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Should Owners Be Punished For Barking Dogs?

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A 77-year-old Buffalo woman was sentenced to jail because of her dogs' excessive barking. Barbara Creighton was ordered to serve 24 hours in jail after she was found guilty of violating a section of the town's dog ordinance that addresses habitual loud howling, barking, crying or whining.
The sentence came after repeated fines that finally reached the $250 maximum. The most severe penalty she could have faced as a 15-day jail sentence.
However due to a glitch in court procedure -- she never went behind bars. Paperwork stated that Creighton had been arrested on March 23 and July 4 -- but she was never actually arrested or taken into police custody.

As for why a normal canine behavior became a police issue? One neighbor said that the barking occurs at all hours of the night and has been going on for years. "To me, it's not about the dogs; it's about the person at this point," said one local resident. "The human is responsible to manage the dogs properly. It's a quality-of-life issue."
How do you deal with excessive barking?
Most barking problems can be successfully treated to some degree, although it can indeed be difficult to control all inappropriate barking.  Treatment programs for excessive barking in dogs should be specifically targeted at the type of problem, the specifics of your household, the immediacy of the situation, and the type and level of control that is required.  A good behavioral history is important to determine cause, motivation, and possible triggers that reinforce barking behavior.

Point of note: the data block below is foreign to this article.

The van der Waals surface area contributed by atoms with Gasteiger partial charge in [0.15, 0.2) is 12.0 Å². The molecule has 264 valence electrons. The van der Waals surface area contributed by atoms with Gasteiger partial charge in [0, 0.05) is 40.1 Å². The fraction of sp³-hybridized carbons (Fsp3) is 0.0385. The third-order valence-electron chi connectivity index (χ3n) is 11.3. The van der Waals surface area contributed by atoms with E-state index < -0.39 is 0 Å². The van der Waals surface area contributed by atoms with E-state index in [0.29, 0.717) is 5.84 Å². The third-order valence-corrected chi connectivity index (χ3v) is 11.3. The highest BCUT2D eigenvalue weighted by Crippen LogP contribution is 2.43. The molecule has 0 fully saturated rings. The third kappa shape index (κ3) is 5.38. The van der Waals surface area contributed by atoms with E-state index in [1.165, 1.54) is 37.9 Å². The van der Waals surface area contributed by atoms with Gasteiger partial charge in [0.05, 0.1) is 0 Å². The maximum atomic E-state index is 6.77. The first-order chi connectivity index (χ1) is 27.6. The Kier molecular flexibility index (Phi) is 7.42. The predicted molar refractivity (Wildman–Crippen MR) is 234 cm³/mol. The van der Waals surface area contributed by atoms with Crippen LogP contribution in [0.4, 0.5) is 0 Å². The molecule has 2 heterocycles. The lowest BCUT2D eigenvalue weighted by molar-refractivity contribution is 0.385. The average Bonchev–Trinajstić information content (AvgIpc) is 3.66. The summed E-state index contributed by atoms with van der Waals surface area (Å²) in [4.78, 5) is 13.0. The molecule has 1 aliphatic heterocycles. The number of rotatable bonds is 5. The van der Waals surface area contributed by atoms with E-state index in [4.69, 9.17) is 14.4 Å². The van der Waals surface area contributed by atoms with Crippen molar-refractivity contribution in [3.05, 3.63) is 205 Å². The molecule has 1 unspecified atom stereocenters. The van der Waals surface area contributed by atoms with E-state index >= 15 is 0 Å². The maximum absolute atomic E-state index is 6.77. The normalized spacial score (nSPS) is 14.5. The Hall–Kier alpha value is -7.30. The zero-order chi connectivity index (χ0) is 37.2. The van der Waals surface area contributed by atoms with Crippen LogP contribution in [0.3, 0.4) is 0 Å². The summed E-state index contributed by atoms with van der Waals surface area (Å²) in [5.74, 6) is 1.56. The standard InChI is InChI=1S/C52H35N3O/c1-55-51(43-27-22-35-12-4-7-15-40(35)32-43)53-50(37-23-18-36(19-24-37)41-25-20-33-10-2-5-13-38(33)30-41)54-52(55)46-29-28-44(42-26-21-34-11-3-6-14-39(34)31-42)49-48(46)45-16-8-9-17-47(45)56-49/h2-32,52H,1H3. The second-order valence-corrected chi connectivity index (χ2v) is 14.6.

Socialization and training are essential to prevent excessive barking.  Getting puppies used to as many new people, animals, situations, and noises as possible can help prevent barking later in life.  Crate training is an excellent way to decrease a dog’s anxiety when it is left alone.  Specific training techniques, such as remote punishment or use of a “quiet” command, may be effective in reducing barking problems that do develop.

Why do dogs bark so much?

Barking is a natural response to a variety of situations.  Dogs often bark as a territorial response, or during times of indecision, anxiety, or frustration.  Medical problems can also contribute to vocalization, especially in older dogs.

How can I stop my dog from barking so much?

Most inappropriate barking can be controlled to some degree, but this requires a consistent program of behavioral modification, with the goal of rewarding your dog for being quiet and settled, rather than trying to teach it not to bark.  However, control of excessive barking can be challenging and may require the guidance of a behaviorist or professional trainer.

Can I use punishments or rewards to get my dog to quiet down?

Such approaches are often not effective and can actually make the problem worse by unintentionally rewarding the barking with increased attention or treats.
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